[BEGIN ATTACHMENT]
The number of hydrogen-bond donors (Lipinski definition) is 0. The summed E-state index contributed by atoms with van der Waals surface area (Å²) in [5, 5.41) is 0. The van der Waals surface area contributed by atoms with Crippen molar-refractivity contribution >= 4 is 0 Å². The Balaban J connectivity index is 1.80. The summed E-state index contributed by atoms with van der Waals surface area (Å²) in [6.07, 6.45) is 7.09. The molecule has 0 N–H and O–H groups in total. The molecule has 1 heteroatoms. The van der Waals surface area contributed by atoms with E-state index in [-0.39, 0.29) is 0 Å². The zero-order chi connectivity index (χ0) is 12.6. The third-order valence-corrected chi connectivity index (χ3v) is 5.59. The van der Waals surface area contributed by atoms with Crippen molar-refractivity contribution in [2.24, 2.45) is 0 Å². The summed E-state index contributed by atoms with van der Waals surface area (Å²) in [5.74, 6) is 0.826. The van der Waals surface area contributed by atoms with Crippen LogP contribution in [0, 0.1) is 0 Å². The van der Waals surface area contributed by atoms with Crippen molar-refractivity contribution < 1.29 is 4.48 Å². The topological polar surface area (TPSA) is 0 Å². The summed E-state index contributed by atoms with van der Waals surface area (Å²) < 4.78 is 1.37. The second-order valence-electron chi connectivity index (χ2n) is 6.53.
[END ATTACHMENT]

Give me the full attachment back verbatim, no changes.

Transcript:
The number of hydrogen-bond donors (Lipinski definition) is 0. The summed E-state index contributed by atoms with van der Waals surface area (Å²) in [5, 5.41) is 0. The van der Waals surface area contributed by atoms with Crippen molar-refractivity contribution >= 4 is 0 Å². The Balaban J connectivity index is 1.80. The summed E-state index contributed by atoms with van der Waals surface area (Å²) in [6.07, 6.45) is 7.09. The molecule has 0 N–H and O–H groups in total. The molecule has 1 heteroatoms. The van der Waals surface area contributed by atoms with E-state index in [-0.39, 0.29) is 0 Å². The zero-order chi connectivity index (χ0) is 12.6. The third-order valence-corrected chi connectivity index (χ3v) is 5.59. The van der Waals surface area contributed by atoms with Crippen molar-refractivity contribution in [2.24, 2.45) is 0 Å². The summed E-state index contributed by atoms with van der Waals surface area (Å²) in [5.74, 6) is 0.826. The van der Waals surface area contributed by atoms with Crippen LogP contribution in [0, 0.1) is 0 Å². The van der Waals surface area contributed by atoms with Crippen molar-refractivity contribution < 1.29 is 4.48 Å². The topological polar surface area (TPSA) is 0 Å². The summed E-state index contributed by atoms with van der Waals surface area (Å²) < 4.78 is 1.37. The second-order valence-electron chi connectivity index (χ2n) is 6.53.